Spokesperson for the UN High Commissioner for Human Rights: Ravina Shamdasani
Date: 18 February 2014
We are concerned about the potential for a new law in Libya to lead to undue restrictions on the freedom of expression and opinion, and about an increasing number of attacks against journalists in recent months.
Amendments to the penal code passed earlier this month through Law No. 5 of 2014 impose prison sentences on any person “undermining the February 17 revolution” and for “publicly insulting one of the legislative, executive or judicial authorities”.
Law No. 5 of 2014 certainly appears to go against the spirit of the February 17 revolution. In addition, decision No. 5, passed by the Libyan General National Congress in January, authorised relevant ministries to “take necessary measures to discontinue and prevent the broadcasting of all satellite channels that are hostile to February 17 revolution or those which undermine the security and stability of the country, or sow discord and sedition among the Libyans". Such broad and vague language could clearly be used to arbitrarily curtail freedom of expression and opinion.
Yesterday, Libya celebrated the three-year anniversary of the revolution. One of the key documents adopted soon after the revolution was the Constitutional Declaration, which states that freedom of opinion, freedom of communication, liberty of the press, printing, publication and mass media, and freedom of assembly shall be guaranteed by the State in accordance with the law.
We call upon the General National Congress to reconsider these legislative amendments to ensure compliance with international human rights standards, including the International Covenant on Civil and Political Rights, which Libya has ratified. The UN Human Rights Office, through the human rights division of UNSMIL, stands ready to provide assistance in this regard.
There has also been a worrying number of reports in recent months of killings, intimidation, abductions and other attacks against journalists and media workers across Libya. Most recently, we received reports of the abduction of five journalists in three separate incidents in Sabha, Tripoli and Benghazi, and attacks on TV stations Libya Al-Ahrar and al-Aseema in Benghazi and Tripoli respectively.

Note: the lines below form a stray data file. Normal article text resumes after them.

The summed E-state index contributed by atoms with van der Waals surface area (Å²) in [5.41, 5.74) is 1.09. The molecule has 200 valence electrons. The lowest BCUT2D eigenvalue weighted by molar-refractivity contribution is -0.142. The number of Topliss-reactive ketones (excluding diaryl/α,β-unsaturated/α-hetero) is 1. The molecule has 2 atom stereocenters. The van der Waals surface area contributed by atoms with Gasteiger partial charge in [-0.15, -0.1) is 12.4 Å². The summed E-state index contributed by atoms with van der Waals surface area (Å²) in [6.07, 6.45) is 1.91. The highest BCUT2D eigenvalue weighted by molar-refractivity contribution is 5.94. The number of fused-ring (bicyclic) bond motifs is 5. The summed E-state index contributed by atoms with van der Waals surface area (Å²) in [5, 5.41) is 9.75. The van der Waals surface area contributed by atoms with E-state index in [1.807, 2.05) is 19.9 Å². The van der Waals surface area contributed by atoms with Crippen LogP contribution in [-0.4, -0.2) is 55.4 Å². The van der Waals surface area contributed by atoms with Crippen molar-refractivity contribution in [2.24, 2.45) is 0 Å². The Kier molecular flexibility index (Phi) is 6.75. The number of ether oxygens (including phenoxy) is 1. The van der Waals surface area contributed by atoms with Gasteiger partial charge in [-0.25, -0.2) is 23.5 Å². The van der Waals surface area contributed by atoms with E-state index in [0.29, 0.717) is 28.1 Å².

We condemn this violence and intimidation and call for impartial, speedy, and effective investigations into such attacks with a view to bringing the perpetrators to justice.
We also look forward to the beginning of the process of drafting the constitution and hope that Libya will use this opportunity to build upon the commitments made in the Constitutional Declaration and firmly enshrine human rights principles, including the right to freedom of expression and opinion, in the legal system.
We condemn in the strongest terms Sunday’s attack by gunmen against eight villages in Adamawa and Borno States, which led to the death of more than 150 people.
According to reports, about 65 persons were killed in seven villages in Adamawa State, while some 90 others were killed in Izge village, Borno State. Many residents have now fled the area for fear of further attacks by the armed men.
We are appalled by the extreme and indiscriminate violence which Nigeria has being witnessing in recent times, including the attacks on two villages on 11 February, which left 39 people dead, 65 injured and reportedly 2, 000 homes destroyed.
We urge the Government to do more to provide security and protection to civilians, especially in areas prone to attacks and where a state of emergency has been proclaimed.
We also call upon the authorities to launch a prompt and thorough investigation, and make sure that perpetrators of these gross human rights violations and killings are duly prosecuted and held responsible.
For more information or media requests, please contact Rupert Colville (+41 22 917 9767 / firstname.lastname@example.org) or Ravina Shamdasani (+41 22 917 9169 / email@example.com) or Cécile Pouilly (+41 22 917 9310 / firstname.lastname@example.org )
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